This morning my daughter ate a piece of cardboard. She is 9 and this is not behavior you would typically expect at this age. Okay, so I won't be the least bit surprised if her brother eats cardboard at 9, or 19, but that's another issue. So why would my daughter willingly eat the piece of cardboard? Was it a dare? Was she showing off and being silly? No, she wanted to see if it was candy.
Last night my husband brought home a half dozen gourmet cupcakes from a fabulous local bakery. They were a gift from a political journalism organization trying to woo him into subscribing to their services. Each beautiful cupcake had a disc with the company's logo placed on it, about the size of a silver dollar. My daughter assumed that because they were on the tops of the cupcakes they must be edible, and therefore were candy. She could not be convinced that they were just cardboard despite our repeated assurances so she took a bite.
We are not sure why she wouldn't believe us. Did she think we wanted to keep all the candy discs for ourselves, to eat when she wasn't around? Did she think we were trying to deprive her of the candy discs because we'd just gotten back from the dentist? Who knows? The point is, she had to find out for herself whether or not they were in fact cardboard. The downside would be a mouthful of paper. The potential upside was tremendous.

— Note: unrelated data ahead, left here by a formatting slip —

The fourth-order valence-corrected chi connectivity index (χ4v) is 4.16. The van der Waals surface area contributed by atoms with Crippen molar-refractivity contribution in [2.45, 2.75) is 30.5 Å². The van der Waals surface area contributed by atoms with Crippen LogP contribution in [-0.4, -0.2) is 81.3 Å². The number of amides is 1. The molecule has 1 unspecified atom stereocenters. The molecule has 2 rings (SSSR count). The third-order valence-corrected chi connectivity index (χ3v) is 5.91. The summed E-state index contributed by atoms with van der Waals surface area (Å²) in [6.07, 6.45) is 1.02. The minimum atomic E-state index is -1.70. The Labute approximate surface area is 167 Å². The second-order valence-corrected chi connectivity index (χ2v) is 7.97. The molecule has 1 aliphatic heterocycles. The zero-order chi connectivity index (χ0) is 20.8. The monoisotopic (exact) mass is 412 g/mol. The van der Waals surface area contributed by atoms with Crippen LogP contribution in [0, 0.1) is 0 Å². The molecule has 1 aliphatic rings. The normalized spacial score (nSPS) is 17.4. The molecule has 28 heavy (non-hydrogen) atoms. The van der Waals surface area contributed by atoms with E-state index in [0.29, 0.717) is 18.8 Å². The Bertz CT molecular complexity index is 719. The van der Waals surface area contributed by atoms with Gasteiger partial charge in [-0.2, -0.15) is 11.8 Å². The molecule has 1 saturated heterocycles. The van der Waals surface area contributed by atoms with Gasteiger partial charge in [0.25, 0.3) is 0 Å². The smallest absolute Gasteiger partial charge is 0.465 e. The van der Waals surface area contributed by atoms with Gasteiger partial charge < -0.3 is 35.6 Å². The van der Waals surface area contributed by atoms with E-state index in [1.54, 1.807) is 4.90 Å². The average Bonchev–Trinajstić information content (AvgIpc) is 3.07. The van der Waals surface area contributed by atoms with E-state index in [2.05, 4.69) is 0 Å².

And that is just one of the many reasons why I love and admire my daughter. She considers the downside but is always focused on the upside. The what if? She is not a reckless child, but she is a risk taker. And the world needs risk takers. We need people who look at the status quo and not only ask why, but just as readily ask why not? She is constantly coming up with new and creative ways of doing things. I find this exhausting - why can't we just do them the proven way? The efficient and easy way? We know the outcome. It is cardboard, not candy. But if everyone had that attitude then we'd still believe the world was flat, or that travel to space is not possible so why even try? I would be willing to bet that all the great thinkers and doers of the ages bit into some cardboard at one point in time. Maybe even more than once.
I am not a risk taker and never have been. I am way too conservative, worrying about the potential for things to go wrong. I work very hard to prevent disaster or messiness and this isn't a recent development because I'm now a mom or because I've gotten older. I spend a lot of time weighing the pros and cons to ensure a positive outcome. But the drawback is I will never experience the thrill of biting into what everyone else told me was cardboard, only to discover they were wrong and it was the best candy I've ever tasted.